The History of Mario

The History of Mario

Mario will find his way to a mobile device for the first time in history today with Super Mario Run. But do you know how gaming’s favourite mascot started out?

15-12-2016  -  by Thijs Kaagman

Mario might be the most iconic gaming character ever. Everyone in the world who has ever touched a game will instantly recognize the brushy moustache, the red hat and the “It’sa me!” catchphrase. Mario has played a major part in gaming’s history and he’s the star of literally every gaming platform Nintendo has produced in the last 25 years.

So it’s only natural that Mario will also be part of the mobile gaming hype. Together with Apple, Super Mario Run will be launched on iPhones today. You can buy and download the game using the button below (make sure you have enough iTunes credit) or read on to find out how Mario got to this point in his extensive career.


iTunes Codes

Jumpman

Most people don’t know that Mario didn’t start out as Mario. Or even in a Super Mario game, for that matter. In fact, the first time we met the red-hatted plumber, he was a carpenter called Jumpman in Donkey Kong (1981). Jumpman mistreats his pet ape, who escapes and kidnaps Jumpman’s girlfriend Pauline. The story for the game was based on Popeye, with Donkey Kong replacing Bluto and Jumpman starring as the hero Popeye.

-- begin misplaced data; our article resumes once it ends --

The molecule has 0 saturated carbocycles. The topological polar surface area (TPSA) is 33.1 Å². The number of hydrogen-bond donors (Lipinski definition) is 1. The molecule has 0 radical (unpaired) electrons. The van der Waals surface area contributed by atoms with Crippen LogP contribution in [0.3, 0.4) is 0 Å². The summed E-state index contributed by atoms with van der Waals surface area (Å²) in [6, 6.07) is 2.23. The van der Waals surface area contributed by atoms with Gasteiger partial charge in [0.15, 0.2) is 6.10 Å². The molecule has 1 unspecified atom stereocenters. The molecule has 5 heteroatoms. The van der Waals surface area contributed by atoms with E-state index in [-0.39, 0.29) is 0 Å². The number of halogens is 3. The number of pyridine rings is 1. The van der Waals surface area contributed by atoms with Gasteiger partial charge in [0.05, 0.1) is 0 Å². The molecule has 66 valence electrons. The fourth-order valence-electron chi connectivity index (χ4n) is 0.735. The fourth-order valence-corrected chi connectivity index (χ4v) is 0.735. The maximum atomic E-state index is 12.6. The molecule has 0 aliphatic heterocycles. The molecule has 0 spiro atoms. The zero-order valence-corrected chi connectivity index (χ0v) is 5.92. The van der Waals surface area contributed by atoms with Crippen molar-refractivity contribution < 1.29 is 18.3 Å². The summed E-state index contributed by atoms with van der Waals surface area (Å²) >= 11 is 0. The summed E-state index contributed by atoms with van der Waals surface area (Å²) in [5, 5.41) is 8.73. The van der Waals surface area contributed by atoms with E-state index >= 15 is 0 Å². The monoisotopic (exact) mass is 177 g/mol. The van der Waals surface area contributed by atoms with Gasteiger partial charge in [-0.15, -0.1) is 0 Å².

Two years later, Jumpman even starred as the villain in Donkey Kong Jr. and it wasn’t until later in 1983 that Jumpman got his own game and was renamed ‘Mario’, after the landlord of one of Nintendo’s developers. The remarkable visual style of Mario is largely due to technical limitations at the time. Overalls made his arms more visible, his thick moustache was clearer than a small mouth, his bright red colors popped better against the dark background and his hat allowed Miyamoto to skip designing a hairstyle. Because Mario Bros. was a co-op game, Miyamoto created a second character that was identical but with a different colour template. He would later get his own identity as Mario’s brother Luigi.

Super Mario Bros.

After the relatively successful Mario Bros. – where you stomp on your enemies in a static screen – the big breakthrough came in 1985 with Super Mario Bros. The game introduced the traditional left-to-right level design, the mushroom power-ups and the warp pipes that you can use to teleport to hidden parts of the level. It was a revolution in the gaming world and instantly launched Mario into ever-lasting fame.

But it was also one of the first games to feature a prominent story. Granted, it wasn’t very deep or inspiring, but at the time gamers didn’t need much reason to play through a level. They just did. That changed as soon as Bowser (or King Koopa) kidnapped Princess Peach (or Princess Toadstool) and Mario set out to save her. Suddenly all the characters, including enemies like Koopa’s and Goomba’s were part of a consistent world and gamers loved it.